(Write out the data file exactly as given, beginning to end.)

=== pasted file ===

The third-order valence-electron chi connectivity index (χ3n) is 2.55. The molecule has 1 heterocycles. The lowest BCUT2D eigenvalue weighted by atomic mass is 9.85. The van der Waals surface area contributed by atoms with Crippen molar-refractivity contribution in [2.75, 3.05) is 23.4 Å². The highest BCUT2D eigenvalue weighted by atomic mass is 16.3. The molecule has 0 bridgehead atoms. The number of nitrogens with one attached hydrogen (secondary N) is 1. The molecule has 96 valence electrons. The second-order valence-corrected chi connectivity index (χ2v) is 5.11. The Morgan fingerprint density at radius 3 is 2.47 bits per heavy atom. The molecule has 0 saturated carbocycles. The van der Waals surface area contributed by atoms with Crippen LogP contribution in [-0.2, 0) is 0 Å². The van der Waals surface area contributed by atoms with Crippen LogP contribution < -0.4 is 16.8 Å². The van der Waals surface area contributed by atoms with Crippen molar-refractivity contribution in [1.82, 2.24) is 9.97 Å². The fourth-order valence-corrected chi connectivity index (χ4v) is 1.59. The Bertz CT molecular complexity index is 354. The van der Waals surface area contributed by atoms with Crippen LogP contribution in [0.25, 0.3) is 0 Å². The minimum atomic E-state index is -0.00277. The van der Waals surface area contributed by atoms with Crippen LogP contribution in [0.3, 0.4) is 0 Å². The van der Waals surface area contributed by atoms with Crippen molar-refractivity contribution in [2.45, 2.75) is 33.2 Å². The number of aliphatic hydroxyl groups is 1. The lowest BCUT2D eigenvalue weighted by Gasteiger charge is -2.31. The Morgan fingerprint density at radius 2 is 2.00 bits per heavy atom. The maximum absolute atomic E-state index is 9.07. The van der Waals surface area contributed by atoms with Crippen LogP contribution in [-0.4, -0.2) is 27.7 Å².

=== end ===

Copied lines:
The third-order valence-electron chi connectivity index (χ3n) is 2.55. The molecule has 1 heterocycles. The lowest BCUT2D eigenvalue weighted by atomic mass is 9.85. The van der Waals surface area contributed by atoms with Crippen molar-refractivity contribution in [2.75, 3.05) is 23.4 Å². The highest BCUT2D eigenvalue weighted by atomic mass is 16.3. The molecule has 0 bridgehead atoms. The number of nitrogens with one attached hydrogen (secondary N) is 1. The molecule has 96 valence electrons. The second-order valence-corrected chi connectivity index (χ2v) is 5.11. The Morgan fingerprint density at radius 3 is 2.47 bits per heavy atom. The molecule has 0 saturated carbocycles. The van der Waals surface area contributed by atoms with Crippen LogP contribution in [-0.2, 0) is 0 Å². The van der Waals surface area contributed by atoms with Crippen LogP contribution < -0.4 is 16.8 Å². The van der Waals surface area contributed by atoms with Crippen molar-refractivity contribution in [1.82, 2.24) is 9.97 Å². The fourth-order valence-corrected chi connectivity index (χ4v) is 1.59. The Bertz CT molecular complexity index is 354. The van der Waals surface area contributed by atoms with Crippen LogP contribution in [0.25, 0.3) is 0 Å². The minimum atomic E-state index is -0.00277. The van der Waals surface area contributed by atoms with Crippen LogP contribution in [0.3, 0.4) is 0 Å². The van der Waals surface area contributed by atoms with Crippen molar-refractivity contribution in [2.45, 2.75) is 33.2 Å². The number of aliphatic hydroxyl groups is 1. The lowest BCUT2D eigenvalue weighted by Gasteiger charge is -2.31. The Morgan fingerprint density at radius 2 is 2.00 bits per heavy atom. The maximum absolute atomic E-state index is 9.07. The van der Waals surface area contributed by atoms with Crippen LogP contribution in [-0.4, -0.2) is 27.7 Å².